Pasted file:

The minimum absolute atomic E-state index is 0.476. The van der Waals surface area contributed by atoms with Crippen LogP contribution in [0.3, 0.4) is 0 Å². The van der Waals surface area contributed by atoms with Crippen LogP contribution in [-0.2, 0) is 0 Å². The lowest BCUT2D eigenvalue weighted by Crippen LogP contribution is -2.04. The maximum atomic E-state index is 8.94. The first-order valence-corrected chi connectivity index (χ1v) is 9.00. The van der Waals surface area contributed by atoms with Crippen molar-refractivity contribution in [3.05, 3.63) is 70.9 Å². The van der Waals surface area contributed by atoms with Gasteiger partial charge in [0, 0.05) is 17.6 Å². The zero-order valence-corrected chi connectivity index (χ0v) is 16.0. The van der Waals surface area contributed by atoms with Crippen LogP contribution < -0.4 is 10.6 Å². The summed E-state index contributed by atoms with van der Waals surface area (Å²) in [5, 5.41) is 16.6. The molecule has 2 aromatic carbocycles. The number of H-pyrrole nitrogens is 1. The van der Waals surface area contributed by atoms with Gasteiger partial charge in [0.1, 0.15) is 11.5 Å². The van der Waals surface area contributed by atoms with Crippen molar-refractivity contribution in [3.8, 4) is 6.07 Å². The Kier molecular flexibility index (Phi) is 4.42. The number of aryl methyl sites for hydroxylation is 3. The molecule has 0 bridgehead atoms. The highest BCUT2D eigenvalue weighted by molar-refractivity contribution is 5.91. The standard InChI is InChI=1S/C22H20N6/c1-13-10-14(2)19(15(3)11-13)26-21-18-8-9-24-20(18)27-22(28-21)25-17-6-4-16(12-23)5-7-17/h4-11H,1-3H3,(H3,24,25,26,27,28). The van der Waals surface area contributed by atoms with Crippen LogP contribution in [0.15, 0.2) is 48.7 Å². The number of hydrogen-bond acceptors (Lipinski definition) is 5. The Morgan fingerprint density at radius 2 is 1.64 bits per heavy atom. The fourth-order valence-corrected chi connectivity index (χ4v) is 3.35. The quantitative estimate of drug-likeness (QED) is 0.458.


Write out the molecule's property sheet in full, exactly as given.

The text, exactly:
The minimum absolute atomic E-state index is 0.476. The van der Waals surface area contributed by atoms with Crippen LogP contribution in [0.3, 0.4) is 0 Å². The van der Waals surface area contributed by atoms with Crippen LogP contribution in [-0.2, 0) is 0 Å². The lowest BCUT2D eigenvalue weighted by Crippen LogP contribution is -2.04. The maximum atomic E-state index is 8.94. The first-order valence-corrected chi connectivity index (χ1v) is 9.00. The van der Waals surface area contributed by atoms with Crippen molar-refractivity contribution in [3.05, 3.63) is 70.9 Å². The van der Waals surface area contributed by atoms with Gasteiger partial charge in [0, 0.05) is 17.6 Å². The zero-order valence-corrected chi connectivity index (χ0v) is 16.0. The van der Waals surface area contributed by atoms with Crippen LogP contribution < -0.4 is 10.6 Å². The summed E-state index contributed by atoms with van der Waals surface area (Å²) in [5, 5.41) is 16.6. The molecule has 2 aromatic carbocycles. The number of H-pyrrole nitrogens is 1. The van der Waals surface area contributed by atoms with Gasteiger partial charge in [0.1, 0.15) is 11.5 Å². The van der Waals surface area contributed by atoms with Crippen molar-refractivity contribution in [3.8, 4) is 6.07 Å². The Kier molecular flexibility index (Phi) is 4.42. The number of aryl methyl sites for hydroxylation is 3. The molecule has 0 bridgehead atoms. The highest BCUT2D eigenvalue weighted by molar-refractivity contribution is 5.91. The standard InChI is InChI=1S/C22H20N6/c1-13-10-14(2)19(15(3)11-13)26-21-18-8-9-24-20(18)27-22(28-21)25-17-6-4-16(12-23)5-7-17/h4-11H,1-3H3,(H3,24,25,26,27,28). The van der Waals surface area contributed by atoms with Crippen LogP contribution in [0.15, 0.2) is 48.7 Å². The number of hydrogen-bond acceptors (Lipinski definition) is 5. The Morgan fingerprint density at radius 2 is 1.64 bits per heavy atom. The fourth-order valence-corrected chi connectivity index (χ4v) is 3.35. The quantitative estimate of drug-likeness (QED) is 0.458.